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Judah & The Lion at KAABOO 2016, September 17th. Photo by Derrick K. Lee, Esq. (@Methodman13) for www.BlurredCulture.com.

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RECAPJudah & the Lion were the first band to take the Trestles Stage on Saturday. This was a serious responsibility. Trestles Stage is quietly the jewel in the crown of KAABOO. Technically it’s the third biggest venue behind the main “Sunset Cliffs” stage and the sprawling “Grandview” stage, but it’s wedged strategically in between ornately landscaped gardens and the towering Spanish colonial facade of the Turf Club whose balconies lend the courtyard surrounding the stage the tiered ambience of a neauveau outdoor opera house. By far and away it’s the most intimate and comfortable venue at the festival and the enclosure of the surrounding buildings makes the acoustics superb.

Out of the gates, Judah & the Lion presented with some skinny bearded dudes going face to face with dueling banjos. There was also a guy getting loose with a rock accordion and at least four guys pitching in for solid harmony. Together they looked kinda like the crusty kids in flannels that invade the sidewalks every summer – ambiguously vagrant but always with a good looking dog and late model iPhone. The also looked like me and my brosephs in Venice as we sip our $6 lattes. Such is the moment of our lives.

Overall the music was solid. A very solid representation of the Nashville/Austin Americana situation. And at 1:00pm on a hot day, it would have been plenty. Arcade Fire style choruses that the whole crowd could chant to. Everyone getting fired up. But opening a festival stage is both a privilege and burden. And the kids recognized and embraced both.

“We know you gotta pace yourselves but we got 30 minutes to show you what we got people.”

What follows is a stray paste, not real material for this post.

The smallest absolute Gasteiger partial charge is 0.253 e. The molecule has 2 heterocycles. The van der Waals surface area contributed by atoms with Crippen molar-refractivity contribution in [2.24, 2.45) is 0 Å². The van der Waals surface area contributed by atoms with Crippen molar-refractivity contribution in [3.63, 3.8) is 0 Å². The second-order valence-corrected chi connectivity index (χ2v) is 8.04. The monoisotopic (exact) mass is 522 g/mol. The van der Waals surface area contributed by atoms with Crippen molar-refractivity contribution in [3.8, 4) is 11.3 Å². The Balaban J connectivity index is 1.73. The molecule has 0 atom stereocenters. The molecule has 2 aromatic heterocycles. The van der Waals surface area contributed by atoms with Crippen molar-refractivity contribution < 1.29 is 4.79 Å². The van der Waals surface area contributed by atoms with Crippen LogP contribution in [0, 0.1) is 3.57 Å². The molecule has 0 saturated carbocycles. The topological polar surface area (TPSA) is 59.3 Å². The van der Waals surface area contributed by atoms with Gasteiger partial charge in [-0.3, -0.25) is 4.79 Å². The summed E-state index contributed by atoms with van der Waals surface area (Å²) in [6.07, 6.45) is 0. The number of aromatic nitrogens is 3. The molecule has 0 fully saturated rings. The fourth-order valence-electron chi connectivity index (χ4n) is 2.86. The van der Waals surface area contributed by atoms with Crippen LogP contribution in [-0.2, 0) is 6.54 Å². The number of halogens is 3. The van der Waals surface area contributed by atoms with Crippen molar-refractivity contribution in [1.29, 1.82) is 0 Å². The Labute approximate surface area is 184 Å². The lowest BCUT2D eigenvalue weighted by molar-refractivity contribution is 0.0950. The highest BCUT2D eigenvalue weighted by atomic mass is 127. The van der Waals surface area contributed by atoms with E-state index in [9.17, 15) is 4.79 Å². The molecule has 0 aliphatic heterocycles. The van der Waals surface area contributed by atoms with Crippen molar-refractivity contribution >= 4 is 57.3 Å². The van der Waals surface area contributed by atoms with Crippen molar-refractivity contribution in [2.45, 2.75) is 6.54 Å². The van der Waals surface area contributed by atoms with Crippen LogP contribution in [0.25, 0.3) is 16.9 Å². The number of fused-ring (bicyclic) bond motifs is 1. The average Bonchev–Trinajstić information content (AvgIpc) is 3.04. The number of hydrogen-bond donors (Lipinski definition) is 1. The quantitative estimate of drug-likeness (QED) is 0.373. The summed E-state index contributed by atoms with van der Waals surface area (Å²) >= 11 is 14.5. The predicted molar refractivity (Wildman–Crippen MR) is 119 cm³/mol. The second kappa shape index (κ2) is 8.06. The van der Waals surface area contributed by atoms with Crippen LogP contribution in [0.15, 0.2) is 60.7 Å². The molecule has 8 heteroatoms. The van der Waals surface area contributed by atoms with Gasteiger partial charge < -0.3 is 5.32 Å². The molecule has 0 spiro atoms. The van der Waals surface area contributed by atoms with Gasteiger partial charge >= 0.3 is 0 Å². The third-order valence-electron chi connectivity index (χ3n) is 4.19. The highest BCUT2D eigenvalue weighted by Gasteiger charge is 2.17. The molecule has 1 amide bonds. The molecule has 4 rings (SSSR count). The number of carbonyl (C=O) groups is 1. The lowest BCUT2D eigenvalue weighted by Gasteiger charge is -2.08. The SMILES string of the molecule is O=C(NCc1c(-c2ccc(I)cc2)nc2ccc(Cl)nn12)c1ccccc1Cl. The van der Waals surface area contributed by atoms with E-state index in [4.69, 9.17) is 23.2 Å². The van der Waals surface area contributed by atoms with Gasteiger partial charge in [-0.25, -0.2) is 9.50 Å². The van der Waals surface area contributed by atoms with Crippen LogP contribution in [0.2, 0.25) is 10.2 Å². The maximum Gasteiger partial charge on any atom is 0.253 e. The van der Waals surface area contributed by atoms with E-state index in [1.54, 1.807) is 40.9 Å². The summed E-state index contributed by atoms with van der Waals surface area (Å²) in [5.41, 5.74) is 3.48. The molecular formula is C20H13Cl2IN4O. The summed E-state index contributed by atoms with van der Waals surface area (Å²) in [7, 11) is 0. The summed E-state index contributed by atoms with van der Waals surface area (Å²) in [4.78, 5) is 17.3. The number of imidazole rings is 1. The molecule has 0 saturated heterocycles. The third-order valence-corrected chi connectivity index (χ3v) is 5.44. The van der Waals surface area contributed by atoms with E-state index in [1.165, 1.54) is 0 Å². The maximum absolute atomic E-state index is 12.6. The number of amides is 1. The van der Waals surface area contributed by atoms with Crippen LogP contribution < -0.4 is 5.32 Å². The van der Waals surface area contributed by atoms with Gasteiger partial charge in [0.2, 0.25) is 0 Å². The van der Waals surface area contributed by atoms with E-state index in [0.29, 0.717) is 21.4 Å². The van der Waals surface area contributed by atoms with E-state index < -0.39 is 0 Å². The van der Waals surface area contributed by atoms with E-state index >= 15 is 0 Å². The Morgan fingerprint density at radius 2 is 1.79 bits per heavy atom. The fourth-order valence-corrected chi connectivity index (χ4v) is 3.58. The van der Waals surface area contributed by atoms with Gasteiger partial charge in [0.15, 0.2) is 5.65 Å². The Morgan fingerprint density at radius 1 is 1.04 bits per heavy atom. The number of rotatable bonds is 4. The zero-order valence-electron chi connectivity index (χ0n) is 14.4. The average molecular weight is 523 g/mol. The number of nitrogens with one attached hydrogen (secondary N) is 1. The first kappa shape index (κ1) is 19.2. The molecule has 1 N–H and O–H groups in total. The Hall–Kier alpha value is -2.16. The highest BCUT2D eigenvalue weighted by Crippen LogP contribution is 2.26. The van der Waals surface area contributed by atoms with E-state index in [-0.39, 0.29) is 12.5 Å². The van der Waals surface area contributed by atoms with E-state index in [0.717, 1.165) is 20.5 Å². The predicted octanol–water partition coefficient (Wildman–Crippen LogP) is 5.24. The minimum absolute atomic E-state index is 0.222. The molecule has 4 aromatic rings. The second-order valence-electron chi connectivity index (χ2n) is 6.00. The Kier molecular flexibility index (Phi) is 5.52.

And thereupon they broke into a cover of Jefferson Starship’s “We Built this City” with every bearded trucker capped homie on stage doing some funky “Hey Macarena” choreography. Super hammy. Super cheesy. Super perfect. Perhaps even genius. A swift slap in the nuts to let us know they were gonna color outside the lines. A caution not to pigeonhole these lumbersexual bronies.

Shortly thereafter, one of the banjo players grabbed the mic for a 311 style punk pop, rap break. As he spit lyrics, he drifted to the side stage and started to climb the scaffolding. It was a dope display of gratuitous apeness. The crowd freaked out. Everyone was stoked. He might’ve broken both ankles when he jumped back to the stage from way too high but he didn’t flinch. These guys might look old timey Americana, but they are 100% rock party animals. Maybe 90%. But that’s still a lot.

And now we’re just stadium rocking. A very Blink 182 / 311 feel to the thematic and style of their lyrics. Doesn’t matter how cheesy they might get at times, they manage to crystalize that odd tension you feel in your mid 20s through … well for some of us, through our mid 40s … and beyond … where you’re balls deep in the fiesta but know there’s a ceiling to the fulfillment you can squeeze from a purely epicurean life. Or the reality that at some point you will be driven from the halcyon garden of youth. A sort of “fuck it, embrace the moment” wanton debauchery tempered with a tacit acknowledgement of consequences or at least of the moments to follow. An almost preemptive nostalgia for a present that hasn’t fully passed. But with a distinctly defiant disdain for the shackles of adulthood.

As they scream “We’re just a bunch of kids and we don’t need YOUR money!” it’s not clear if they’re saying, “Yo, be rich in what you have. Don’t let the proverbial man lord his power over you with the almighty dollar”. A distinctly anti-capitalist spin. Or if they’re saying, “dude, we’re young and we are awesome and we’re making fistfuls of our OWN money, so you can’t control us”. A distinctly capitalist spin. I’m sure anyone who actually knows the lyrics could answer that question but either way, it’s a fun and catchy fuck you to the institutions of industry. My take? Roll with it. Be rich in what you got. Measure your wealth by the sweat on your chonies after a Judah & the Lion show. You’ll be a wealthy man.

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